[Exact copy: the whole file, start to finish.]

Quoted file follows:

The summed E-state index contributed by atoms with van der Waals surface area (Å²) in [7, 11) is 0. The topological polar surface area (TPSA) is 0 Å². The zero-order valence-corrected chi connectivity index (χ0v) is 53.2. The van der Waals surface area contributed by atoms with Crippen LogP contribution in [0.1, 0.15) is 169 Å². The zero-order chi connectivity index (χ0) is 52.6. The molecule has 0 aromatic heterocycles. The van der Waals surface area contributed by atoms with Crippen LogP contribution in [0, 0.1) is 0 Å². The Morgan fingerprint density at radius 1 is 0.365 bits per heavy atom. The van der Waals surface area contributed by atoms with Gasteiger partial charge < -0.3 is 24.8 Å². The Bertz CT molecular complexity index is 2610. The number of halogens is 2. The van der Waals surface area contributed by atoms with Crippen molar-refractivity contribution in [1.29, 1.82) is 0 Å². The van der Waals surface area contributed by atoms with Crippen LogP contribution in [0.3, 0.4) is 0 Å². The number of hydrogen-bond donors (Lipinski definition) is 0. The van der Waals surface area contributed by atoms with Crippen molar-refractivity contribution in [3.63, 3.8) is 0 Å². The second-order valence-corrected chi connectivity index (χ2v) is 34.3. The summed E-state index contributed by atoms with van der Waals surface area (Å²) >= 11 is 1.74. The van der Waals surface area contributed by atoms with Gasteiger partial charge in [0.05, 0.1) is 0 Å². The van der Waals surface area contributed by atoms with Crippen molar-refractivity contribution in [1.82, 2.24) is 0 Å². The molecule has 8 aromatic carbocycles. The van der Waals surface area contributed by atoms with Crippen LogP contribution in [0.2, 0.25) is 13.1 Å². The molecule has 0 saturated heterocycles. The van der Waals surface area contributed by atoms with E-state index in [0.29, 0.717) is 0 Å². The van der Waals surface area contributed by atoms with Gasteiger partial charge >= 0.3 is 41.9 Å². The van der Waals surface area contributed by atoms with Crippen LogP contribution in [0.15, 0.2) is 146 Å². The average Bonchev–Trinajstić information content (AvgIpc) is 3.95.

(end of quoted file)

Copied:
The summed E-state index contributed by atoms with van der Waals surface area (Å²) in [7, 11) is 0. The topological polar surface area (TPSA) is 0 Å². The zero-order valence-corrected chi connectivity index (χ0v) is 53.2. The van der Waals surface area contributed by atoms with Crippen LogP contribution in [0.1, 0.15) is 169 Å². The zero-order chi connectivity index (χ0) is 52.6. The molecule has 0 aromatic heterocycles. The van der Waals surface area contributed by atoms with Crippen LogP contribution in [0, 0.1) is 0 Å². The Morgan fingerprint density at radius 1 is 0.365 bits per heavy atom. The van der Waals surface area contributed by atoms with Gasteiger partial charge < -0.3 is 24.8 Å². The Bertz CT molecular complexity index is 2610. The number of halogens is 2. The van der Waals surface area contributed by atoms with Crippen molar-refractivity contribution in [1.29, 1.82) is 0 Å². The van der Waals surface area contributed by atoms with Crippen LogP contribution in [0.3, 0.4) is 0 Å². The number of hydrogen-bond donors (Lipinski definition) is 0. The van der Waals surface area contributed by atoms with Crippen molar-refractivity contribution in [3.63, 3.8) is 0 Å². The second-order valence-corrected chi connectivity index (χ2v) is 34.3. The summed E-state index contributed by atoms with van der Waals surface area (Å²) >= 11 is 1.74. The van der Waals surface area contributed by atoms with Gasteiger partial charge in [0.05, 0.1) is 0 Å². The van der Waals surface area contributed by atoms with Crippen molar-refractivity contribution in [1.82, 2.24) is 0 Å². The molecule has 8 aromatic carbocycles. The van der Waals surface area contributed by atoms with Crippen LogP contribution in [0.2, 0.25) is 13.1 Å². The molecule has 0 saturated heterocycles. The van der Waals surface area contributed by atoms with E-state index in [0.29, 0.717) is 0 Å². The van der Waals surface area contributed by atoms with Gasteiger partial charge >= 0.3 is 41.9 Å². The van der Waals surface area contributed by atoms with Crippen LogP contribution in [0.15, 0.2) is 146 Å². The average Bonchev–Trinajstić information content (AvgIpc) is 3.95.